Aerobic workouts

Box Jumps

If you're new to box jumps, start off nice and easy, practicing stepping onto the box at first and then moving up to jumping. At the beginning, choose a low box that's under 12 inches high. You could even stack a few plates and jump on those as you progress. As you become more comfortable, you can build up to an 18-inch box, a 20-inch box, and maybe even a 24-inch box, depending on your jumping abilities and how tall you are.

Step 1: Stand with your feet slightly wider than hips-width distance apart in front of a sturdy box.

Step 2: Bend your knees and swing your arms back.

Step 3: Jump onto the top of the box with both feet at the same time, swinging the arms forward to give you a little momentum.

Step 4: Once you land, stand up until your legs are straight and drive your hips forward.

Step 5: Step one foot at a time back to the floor or jump down softly with both feet.

Step 6: This counts as one rep.

Step 7: Complete three sets of 10 to 20 box jumps.



Jumping Jacks

Step 1: Stand straight with your feet together, arms fully extended by your sides.

Step 2: Slightly bend your knees and push through the balls of your feet and then straighten and push your knees to jump up by spreading your legs and hips wide apart.

Step 3: While performing this raise your hands up and out smoothly until your hands meet above your head.

Step 4: While returning on the ground, bring your feet together and your hands again to your sides.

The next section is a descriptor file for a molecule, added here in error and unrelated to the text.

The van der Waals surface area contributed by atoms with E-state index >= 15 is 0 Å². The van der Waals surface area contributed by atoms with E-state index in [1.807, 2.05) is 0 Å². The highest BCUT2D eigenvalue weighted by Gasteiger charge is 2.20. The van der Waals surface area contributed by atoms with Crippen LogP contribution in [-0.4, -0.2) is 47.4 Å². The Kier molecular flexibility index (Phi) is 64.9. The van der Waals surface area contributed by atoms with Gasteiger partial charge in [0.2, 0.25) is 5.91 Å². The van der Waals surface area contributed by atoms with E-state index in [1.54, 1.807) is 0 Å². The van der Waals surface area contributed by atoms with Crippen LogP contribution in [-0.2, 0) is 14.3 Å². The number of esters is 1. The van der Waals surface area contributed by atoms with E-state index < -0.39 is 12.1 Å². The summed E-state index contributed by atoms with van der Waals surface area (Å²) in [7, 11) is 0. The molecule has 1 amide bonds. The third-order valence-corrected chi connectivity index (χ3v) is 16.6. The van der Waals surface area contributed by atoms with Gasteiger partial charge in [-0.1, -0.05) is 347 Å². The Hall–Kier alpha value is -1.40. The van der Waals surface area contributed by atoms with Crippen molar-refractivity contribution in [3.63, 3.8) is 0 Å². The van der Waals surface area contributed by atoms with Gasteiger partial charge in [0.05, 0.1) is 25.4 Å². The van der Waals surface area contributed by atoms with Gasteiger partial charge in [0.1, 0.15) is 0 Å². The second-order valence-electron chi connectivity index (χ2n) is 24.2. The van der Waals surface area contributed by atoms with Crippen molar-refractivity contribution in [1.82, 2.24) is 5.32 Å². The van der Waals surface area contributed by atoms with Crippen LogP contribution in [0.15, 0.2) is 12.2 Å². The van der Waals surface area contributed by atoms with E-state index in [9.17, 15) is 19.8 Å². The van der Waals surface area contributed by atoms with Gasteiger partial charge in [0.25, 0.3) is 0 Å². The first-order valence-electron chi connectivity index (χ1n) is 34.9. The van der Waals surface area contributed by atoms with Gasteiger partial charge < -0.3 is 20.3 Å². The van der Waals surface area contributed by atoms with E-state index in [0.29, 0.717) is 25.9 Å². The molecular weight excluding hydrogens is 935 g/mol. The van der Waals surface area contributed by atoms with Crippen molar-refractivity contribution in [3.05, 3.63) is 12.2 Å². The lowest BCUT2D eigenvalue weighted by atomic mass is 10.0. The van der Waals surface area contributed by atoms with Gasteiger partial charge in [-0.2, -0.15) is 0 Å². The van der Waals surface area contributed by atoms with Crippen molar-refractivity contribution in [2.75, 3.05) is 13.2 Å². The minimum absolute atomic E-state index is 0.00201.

Step 5: Repeat this without any pause for the desired amount of time. Try aiming for 4 sets of 45 seconds to 1 minute.




Step 1: To begin, step onto the stairmaster and select the desired option from the menu. You can choose a manual setting, or you can select a program. Typically, you can enter your age and weight to estimate the amount of calories burned during exercise.

Step 2: Click the GO button and once the machine starts moving, step one foot at a time, just like you would walking up stairs. It is recommended that you maintain your grip on the handles so that you don’t fall. The handles can be used to monitor your heart rate to help you stay at an appropriate intensity.

Step 3: Stairmasters offer convenience, cardiovascular benefits, and usually have less impact than running outside. They are typically much harder than other cardio equipment. A 150 lb person will typically burn over 300 calories in 30 minutes, compared to about 175 calories walking.

Step 4: Since the stairmaster is typically harder than other cardio equipment. Build yourself up. Start by doing a few minutes and then build yourself up to 20-30 minutes.